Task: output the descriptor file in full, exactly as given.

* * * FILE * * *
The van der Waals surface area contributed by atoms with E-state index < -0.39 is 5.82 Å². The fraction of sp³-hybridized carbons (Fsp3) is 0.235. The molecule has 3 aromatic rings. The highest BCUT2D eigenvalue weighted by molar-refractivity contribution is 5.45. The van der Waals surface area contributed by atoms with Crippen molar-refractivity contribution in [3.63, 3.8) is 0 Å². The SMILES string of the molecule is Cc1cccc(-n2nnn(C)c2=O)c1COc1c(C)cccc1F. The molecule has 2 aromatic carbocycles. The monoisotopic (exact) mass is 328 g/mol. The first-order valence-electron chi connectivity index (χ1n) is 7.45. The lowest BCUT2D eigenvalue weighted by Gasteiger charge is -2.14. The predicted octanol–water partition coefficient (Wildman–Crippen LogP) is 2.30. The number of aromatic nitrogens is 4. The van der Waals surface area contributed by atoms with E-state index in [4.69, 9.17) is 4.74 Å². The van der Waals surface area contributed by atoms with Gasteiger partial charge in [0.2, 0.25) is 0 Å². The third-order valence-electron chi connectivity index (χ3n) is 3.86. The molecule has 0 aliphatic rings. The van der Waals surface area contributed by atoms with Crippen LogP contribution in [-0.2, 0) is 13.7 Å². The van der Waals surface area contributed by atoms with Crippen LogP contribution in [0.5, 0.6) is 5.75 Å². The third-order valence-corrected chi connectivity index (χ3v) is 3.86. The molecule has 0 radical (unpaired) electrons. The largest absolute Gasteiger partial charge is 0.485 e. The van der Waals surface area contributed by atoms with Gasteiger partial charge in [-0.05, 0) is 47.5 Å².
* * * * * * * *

The van der Waals surface area contributed by atoms with E-state index < -0.39 is 5.82 Å². The fraction of sp³-hybridized carbons (Fsp3) is 0.235. The molecule has 3 aromatic rings. The highest BCUT2D eigenvalue weighted by molar-refractivity contribution is 5.45. The van der Waals surface area contributed by atoms with Crippen molar-refractivity contribution in [3.63, 3.8) is 0 Å². The SMILES string of the molecule is Cc1cccc(-n2nnn(C)c2=O)c1COc1c(C)cccc1F. The molecule has 2 aromatic carbocycles. The monoisotopic (exact) mass is 328 g/mol. The first-order valence-electron chi connectivity index (χ1n) is 7.45. The lowest BCUT2D eigenvalue weighted by Gasteiger charge is -2.14. The predicted octanol–water partition coefficient (Wildman–Crippen LogP) is 2.30. The number of aromatic nitrogens is 4. The van der Waals surface area contributed by atoms with E-state index in [4.69, 9.17) is 4.74 Å². The van der Waals surface area contributed by atoms with Gasteiger partial charge in [0.2, 0.25) is 0 Å². The third-order valence-electron chi connectivity index (χ3n) is 3.86. The molecule has 0 aliphatic rings. The van der Waals surface area contributed by atoms with Crippen LogP contribution in [-0.2, 0) is 13.7 Å². The van der Waals surface area contributed by atoms with Crippen LogP contribution in [0.5, 0.6) is 5.75 Å². The third-order valence-corrected chi connectivity index (χ3v) is 3.86. The molecule has 0 radical (unpaired) electrons. The largest absolute Gasteiger partial charge is 0.485 e. The van der Waals surface area contributed by atoms with Gasteiger partial charge in [-0.05, 0) is 47.5 Å².